JEP 276: Dynamic Linking of Language-Defined Object Models
|Component||core-libs / java.lang.invoke|
|Discussion||core dash libs dash dev at openjdk dot java dot net|
|Reviewed by||Alex Buckley, Jim Laskey|
|Endorsed by||Brian Goetz|
Provide a facility for linking high-level operations on objects such as "read a property", "write a property", "invoke a callable object", etc., expressed as names in INVOKEDYNAMIC call sites. Provide a default linker for the usual semantics of these operations on plain Java objects, as well as a facility for installing language-specific linkers.
The primary goal is allowing compilation of high-level object operations on expressions whose type is unknown at compile time to INVOKEDYNAMIC instructions, e.g.,
INVOKEDYNAMIC "dyn:getProp:color". The provided infrastructure will at run time dispatch a link request for these call sites to a set of linkers that have knowledge of specific object types, and can produce method handles for appropriate implementation of the operations.
These facilities provide a basis for the implementation of runtimes for programs written in languages that have a concept of object expressions whose types are not known at compile time, and need to express typical object-oriented operations on such objects.
The ability to compose multiple language runtime linkers allows a reasonable amount of interoperability between multiple language runtimes that cohabit in a single JVM process; an INVOKEDYNAMIC call site emitted by one language's compiler should be linkable by another language's linker when an object belonging to one runtime is passed to another runtime.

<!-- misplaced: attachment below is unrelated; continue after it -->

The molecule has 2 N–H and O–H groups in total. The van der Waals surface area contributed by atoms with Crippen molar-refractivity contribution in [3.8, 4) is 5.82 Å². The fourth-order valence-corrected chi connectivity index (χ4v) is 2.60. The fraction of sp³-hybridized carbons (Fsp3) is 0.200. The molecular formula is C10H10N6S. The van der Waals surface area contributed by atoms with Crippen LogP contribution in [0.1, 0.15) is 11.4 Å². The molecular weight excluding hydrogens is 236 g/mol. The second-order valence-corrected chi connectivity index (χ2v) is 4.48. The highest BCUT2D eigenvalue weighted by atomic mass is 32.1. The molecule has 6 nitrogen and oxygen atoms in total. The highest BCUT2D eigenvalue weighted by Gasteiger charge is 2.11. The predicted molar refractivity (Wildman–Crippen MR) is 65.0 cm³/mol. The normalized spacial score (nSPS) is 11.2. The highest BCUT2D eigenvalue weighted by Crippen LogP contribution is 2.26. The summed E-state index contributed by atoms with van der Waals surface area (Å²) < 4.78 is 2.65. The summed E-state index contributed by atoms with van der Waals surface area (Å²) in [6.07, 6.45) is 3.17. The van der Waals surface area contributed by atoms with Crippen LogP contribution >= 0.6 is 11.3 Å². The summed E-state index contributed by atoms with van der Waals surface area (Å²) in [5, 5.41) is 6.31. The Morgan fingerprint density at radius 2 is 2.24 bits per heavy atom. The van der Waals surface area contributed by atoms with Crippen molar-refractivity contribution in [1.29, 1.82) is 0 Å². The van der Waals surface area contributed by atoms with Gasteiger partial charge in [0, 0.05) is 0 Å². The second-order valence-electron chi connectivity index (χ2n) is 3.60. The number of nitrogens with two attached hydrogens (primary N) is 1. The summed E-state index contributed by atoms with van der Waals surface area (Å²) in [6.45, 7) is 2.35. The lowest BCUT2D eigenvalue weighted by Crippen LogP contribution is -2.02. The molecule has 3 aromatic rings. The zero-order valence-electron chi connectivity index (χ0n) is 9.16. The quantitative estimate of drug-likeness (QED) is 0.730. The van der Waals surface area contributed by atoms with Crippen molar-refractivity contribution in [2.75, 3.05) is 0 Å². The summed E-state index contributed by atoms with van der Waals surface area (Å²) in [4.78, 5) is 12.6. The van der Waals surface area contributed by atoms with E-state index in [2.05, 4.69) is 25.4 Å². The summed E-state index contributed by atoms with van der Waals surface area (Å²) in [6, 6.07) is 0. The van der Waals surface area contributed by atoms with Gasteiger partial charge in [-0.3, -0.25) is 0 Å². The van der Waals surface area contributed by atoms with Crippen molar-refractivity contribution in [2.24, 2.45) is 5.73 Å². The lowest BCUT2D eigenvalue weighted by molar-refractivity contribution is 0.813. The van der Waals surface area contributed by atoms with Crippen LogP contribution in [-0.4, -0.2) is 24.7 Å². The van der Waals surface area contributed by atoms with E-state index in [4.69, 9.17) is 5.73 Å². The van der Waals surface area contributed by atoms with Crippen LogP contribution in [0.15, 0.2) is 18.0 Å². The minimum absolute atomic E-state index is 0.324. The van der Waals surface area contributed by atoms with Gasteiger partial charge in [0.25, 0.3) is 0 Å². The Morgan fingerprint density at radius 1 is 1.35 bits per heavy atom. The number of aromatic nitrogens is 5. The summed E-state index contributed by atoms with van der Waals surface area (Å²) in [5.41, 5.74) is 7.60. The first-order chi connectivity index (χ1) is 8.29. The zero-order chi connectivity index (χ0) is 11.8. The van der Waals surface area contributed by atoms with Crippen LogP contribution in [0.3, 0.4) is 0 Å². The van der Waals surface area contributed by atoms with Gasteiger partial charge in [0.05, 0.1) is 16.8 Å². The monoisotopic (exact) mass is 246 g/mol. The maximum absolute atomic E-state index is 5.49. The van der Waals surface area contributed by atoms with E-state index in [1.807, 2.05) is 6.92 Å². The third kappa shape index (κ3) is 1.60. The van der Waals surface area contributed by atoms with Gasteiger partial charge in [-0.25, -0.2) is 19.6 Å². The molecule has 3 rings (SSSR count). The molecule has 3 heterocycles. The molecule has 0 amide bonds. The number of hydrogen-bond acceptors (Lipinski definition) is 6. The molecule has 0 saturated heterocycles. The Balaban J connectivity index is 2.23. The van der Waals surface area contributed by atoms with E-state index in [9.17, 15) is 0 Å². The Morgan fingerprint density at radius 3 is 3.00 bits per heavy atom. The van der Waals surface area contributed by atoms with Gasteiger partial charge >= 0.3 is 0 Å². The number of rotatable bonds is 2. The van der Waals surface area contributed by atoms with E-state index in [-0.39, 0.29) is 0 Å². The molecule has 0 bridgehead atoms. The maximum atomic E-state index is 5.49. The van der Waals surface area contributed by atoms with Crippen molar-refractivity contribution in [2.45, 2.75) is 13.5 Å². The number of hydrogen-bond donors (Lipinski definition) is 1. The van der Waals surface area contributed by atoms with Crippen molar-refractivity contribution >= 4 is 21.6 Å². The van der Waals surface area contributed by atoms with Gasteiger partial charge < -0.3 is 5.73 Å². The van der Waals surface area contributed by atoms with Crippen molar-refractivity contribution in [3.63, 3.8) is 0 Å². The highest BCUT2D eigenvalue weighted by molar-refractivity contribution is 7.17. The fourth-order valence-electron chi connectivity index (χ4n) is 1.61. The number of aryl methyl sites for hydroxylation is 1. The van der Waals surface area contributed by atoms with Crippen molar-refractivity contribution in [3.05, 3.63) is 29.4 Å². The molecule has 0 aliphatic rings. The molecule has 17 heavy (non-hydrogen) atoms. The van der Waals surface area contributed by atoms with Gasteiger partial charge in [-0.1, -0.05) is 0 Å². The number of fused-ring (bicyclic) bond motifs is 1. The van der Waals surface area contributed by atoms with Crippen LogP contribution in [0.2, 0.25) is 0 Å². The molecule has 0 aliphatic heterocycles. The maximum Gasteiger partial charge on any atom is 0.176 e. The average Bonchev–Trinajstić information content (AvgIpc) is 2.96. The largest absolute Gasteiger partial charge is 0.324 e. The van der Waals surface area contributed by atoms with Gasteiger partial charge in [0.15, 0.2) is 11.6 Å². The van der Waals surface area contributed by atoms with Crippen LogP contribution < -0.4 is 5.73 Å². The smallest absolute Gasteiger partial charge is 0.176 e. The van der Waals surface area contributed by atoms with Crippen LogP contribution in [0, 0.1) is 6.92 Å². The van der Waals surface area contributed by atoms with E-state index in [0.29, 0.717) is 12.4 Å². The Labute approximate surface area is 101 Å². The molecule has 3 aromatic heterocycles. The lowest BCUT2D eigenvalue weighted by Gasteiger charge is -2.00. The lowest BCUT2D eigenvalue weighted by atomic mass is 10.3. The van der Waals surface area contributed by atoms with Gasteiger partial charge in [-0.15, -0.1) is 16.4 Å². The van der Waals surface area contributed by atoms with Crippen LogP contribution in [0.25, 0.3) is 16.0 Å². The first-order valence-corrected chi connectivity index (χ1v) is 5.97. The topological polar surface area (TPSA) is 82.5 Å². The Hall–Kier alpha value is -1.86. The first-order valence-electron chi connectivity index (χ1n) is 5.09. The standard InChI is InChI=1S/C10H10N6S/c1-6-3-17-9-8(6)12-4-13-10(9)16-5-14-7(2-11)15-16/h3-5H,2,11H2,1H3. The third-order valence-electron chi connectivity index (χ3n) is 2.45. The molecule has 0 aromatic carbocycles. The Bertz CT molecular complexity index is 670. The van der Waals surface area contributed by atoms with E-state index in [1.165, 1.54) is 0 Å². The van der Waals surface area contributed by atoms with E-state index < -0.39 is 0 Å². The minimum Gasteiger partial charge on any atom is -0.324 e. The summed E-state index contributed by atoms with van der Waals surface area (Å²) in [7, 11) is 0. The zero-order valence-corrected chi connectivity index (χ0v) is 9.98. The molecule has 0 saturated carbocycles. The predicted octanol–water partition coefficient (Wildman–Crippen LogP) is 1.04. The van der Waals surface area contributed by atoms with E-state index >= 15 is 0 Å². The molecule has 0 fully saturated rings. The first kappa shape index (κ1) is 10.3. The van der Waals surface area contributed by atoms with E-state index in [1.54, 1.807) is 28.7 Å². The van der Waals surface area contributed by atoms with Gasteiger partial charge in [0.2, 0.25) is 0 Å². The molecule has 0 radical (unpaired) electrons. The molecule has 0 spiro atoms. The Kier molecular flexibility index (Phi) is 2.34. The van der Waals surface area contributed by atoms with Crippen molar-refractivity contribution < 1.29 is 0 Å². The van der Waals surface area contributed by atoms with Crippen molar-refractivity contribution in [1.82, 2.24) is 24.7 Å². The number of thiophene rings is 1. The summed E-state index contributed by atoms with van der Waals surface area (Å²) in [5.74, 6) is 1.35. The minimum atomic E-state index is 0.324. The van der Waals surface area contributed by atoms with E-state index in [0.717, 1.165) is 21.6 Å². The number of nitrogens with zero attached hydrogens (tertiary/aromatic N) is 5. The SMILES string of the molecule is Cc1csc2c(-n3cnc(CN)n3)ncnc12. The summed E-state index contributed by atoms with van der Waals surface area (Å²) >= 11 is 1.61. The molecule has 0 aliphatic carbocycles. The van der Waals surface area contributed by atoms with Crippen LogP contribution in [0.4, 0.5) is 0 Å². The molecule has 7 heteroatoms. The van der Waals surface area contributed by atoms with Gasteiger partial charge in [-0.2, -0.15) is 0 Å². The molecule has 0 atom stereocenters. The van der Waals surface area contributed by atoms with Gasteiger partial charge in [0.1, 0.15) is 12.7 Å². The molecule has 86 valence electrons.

We do not wish to provide linking semantics for operations for any single programming language or execution environment for any such language. We will not change the JVMS-described mechanism for bootstrapping a call site; we merely use it.
INVOKEDYNAMIC provides a JVM-level foundation for the application-specific linking of methods. It does not provide a way to express higher-level operations on objects, nor methods that implement them. These operations are the usual regimen of operations in object-oriented environments: property access, access of elements of collections, invocation of constructors, invocation of named methods (potentially with multiple dispatch, e.g., link- and run-time equivalents of Java overloaded method resolution). These are all functions that are normally desired in a language on the JVM, yet every language implementation traditionally had to separately reinvent them. While there is an expected variability in the semantics of such operations between languages (they need to have some discriminator, after all, otherwise they'd all be the same language), they all have a common need: linking to Java platform objects (often referred to as "Plain Old Java Objects", i.e., instances of Java classes not belonging to or generated by the language runtime) in a manner that semantically matches their usage in the Java language.